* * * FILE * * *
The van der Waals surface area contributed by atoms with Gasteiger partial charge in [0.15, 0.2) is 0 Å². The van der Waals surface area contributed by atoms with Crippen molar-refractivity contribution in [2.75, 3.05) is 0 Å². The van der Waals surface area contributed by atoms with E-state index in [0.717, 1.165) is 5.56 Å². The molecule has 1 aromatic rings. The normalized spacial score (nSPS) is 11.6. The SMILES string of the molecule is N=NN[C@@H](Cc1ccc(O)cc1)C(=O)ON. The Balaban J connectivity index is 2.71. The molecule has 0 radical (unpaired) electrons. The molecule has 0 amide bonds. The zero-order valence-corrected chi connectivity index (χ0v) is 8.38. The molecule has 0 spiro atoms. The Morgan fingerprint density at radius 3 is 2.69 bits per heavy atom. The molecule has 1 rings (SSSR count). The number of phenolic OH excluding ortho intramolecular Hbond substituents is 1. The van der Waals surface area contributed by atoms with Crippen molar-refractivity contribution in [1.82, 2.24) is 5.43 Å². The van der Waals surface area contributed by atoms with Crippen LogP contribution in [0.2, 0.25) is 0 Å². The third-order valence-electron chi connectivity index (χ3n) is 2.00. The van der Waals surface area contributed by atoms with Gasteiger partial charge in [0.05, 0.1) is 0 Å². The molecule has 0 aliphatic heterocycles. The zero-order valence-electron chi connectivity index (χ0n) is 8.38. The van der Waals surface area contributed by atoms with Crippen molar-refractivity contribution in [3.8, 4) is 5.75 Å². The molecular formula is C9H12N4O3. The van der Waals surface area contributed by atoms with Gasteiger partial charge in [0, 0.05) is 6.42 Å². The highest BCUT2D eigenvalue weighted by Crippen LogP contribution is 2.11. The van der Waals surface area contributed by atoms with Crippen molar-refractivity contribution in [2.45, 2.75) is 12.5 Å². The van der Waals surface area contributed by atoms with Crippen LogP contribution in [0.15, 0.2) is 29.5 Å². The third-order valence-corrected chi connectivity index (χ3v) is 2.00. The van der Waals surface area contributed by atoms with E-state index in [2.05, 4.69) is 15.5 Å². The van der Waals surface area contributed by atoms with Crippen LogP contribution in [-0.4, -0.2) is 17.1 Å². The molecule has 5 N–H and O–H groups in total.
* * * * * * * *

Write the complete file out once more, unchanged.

The van der Waals surface area contributed by atoms with Gasteiger partial charge in [0.15, 0.2) is 0 Å². The van der Waals surface area contributed by atoms with Crippen molar-refractivity contribution in [2.75, 3.05) is 0 Å². The van der Waals surface area contributed by atoms with E-state index in [0.717, 1.165) is 5.56 Å². The molecule has 1 aromatic rings. The normalized spacial score (nSPS) is 11.6. The SMILES string of the molecule is N=NN[C@@H](Cc1ccc(O)cc1)C(=O)ON. The Balaban J connectivity index is 2.71. The molecule has 0 radical (unpaired) electrons. The molecule has 0 amide bonds. The zero-order valence-corrected chi connectivity index (χ0v) is 8.38. The molecule has 0 spiro atoms. The Morgan fingerprint density at radius 3 is 2.69 bits per heavy atom. The molecule has 1 rings (SSSR count). The number of phenolic OH excluding ortho intramolecular Hbond substituents is 1. The van der Waals surface area contributed by atoms with Crippen molar-refractivity contribution in [1.82, 2.24) is 5.43 Å². The van der Waals surface area contributed by atoms with Crippen LogP contribution in [0.2, 0.25) is 0 Å². The third-order valence-electron chi connectivity index (χ3n) is 2.00. The van der Waals surface area contributed by atoms with Gasteiger partial charge in [0.05, 0.1) is 0 Å². The molecule has 0 aliphatic heterocycles. The zero-order valence-electron chi connectivity index (χ0n) is 8.38. The van der Waals surface area contributed by atoms with Crippen molar-refractivity contribution in [3.8, 4) is 5.75 Å². The molecular formula is C9H12N4O3. The van der Waals surface area contributed by atoms with Gasteiger partial charge in [0, 0.05) is 6.42 Å². The highest BCUT2D eigenvalue weighted by Crippen LogP contribution is 2.11. The van der Waals surface area contributed by atoms with Crippen molar-refractivity contribution in [2.45, 2.75) is 12.5 Å². The van der Waals surface area contributed by atoms with Crippen LogP contribution in [0.15, 0.2) is 29.5 Å². The third-order valence-corrected chi connectivity index (χ3v) is 2.00. The van der Waals surface area contributed by atoms with E-state index in [2.05, 4.69) is 15.5 Å². The van der Waals surface area contributed by atoms with Crippen LogP contribution in [-0.4, -0.2) is 17.1 Å². The molecule has 5 N–H and O–H groups in total.